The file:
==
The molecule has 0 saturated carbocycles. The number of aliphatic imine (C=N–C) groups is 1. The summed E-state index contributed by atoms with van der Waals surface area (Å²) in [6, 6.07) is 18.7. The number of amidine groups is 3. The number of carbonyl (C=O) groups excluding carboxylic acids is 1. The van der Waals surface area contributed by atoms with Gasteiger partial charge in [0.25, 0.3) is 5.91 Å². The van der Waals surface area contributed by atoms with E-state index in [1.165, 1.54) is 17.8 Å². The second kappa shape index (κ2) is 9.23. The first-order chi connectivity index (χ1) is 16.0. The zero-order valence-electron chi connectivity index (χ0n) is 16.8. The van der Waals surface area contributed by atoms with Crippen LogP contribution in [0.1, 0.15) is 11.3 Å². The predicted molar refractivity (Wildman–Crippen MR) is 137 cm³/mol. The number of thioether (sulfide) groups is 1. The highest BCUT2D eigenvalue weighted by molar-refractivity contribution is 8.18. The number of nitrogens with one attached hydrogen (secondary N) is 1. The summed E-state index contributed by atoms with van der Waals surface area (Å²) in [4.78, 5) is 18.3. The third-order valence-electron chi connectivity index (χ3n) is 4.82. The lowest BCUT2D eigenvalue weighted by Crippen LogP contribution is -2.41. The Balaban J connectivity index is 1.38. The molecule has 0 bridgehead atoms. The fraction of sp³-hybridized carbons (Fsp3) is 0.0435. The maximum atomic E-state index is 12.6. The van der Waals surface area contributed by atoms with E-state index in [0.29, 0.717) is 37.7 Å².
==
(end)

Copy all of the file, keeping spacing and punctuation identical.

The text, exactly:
The molecule has 0 saturated carbocycles. The number of aliphatic imine (C=N–C) groups is 1. The summed E-state index contributed by atoms with van der Waals surface area (Å²) in [6, 6.07) is 18.7. The number of amidine groups is 3. The number of carbonyl (C=O) groups excluding carboxylic acids is 1. The van der Waals surface area contributed by atoms with Gasteiger partial charge in [0.25, 0.3) is 5.91 Å². The van der Waals surface area contributed by atoms with E-state index in [1.165, 1.54) is 17.8 Å². The second kappa shape index (κ2) is 9.23. The first-order chi connectivity index (χ1) is 16.0. The zero-order valence-electron chi connectivity index (χ0n) is 16.8. The van der Waals surface area contributed by atoms with Crippen LogP contribution in [0.1, 0.15) is 11.3 Å². The predicted molar refractivity (Wildman–Crippen MR) is 137 cm³/mol. The number of thioether (sulfide) groups is 1. The highest BCUT2D eigenvalue weighted by molar-refractivity contribution is 8.18. The number of nitrogens with one attached hydrogen (secondary N) is 1. The summed E-state index contributed by atoms with van der Waals surface area (Å²) in [4.78, 5) is 18.3. The third-order valence-electron chi connectivity index (χ3n) is 4.82. The lowest BCUT2D eigenvalue weighted by Crippen LogP contribution is -2.41. The Balaban J connectivity index is 1.38. The molecule has 0 bridgehead atoms. The fraction of sp³-hybridized carbons (Fsp3) is 0.0435. The maximum atomic E-state index is 12.6. The van der Waals surface area contributed by atoms with E-state index in [0.29, 0.717) is 37.7 Å².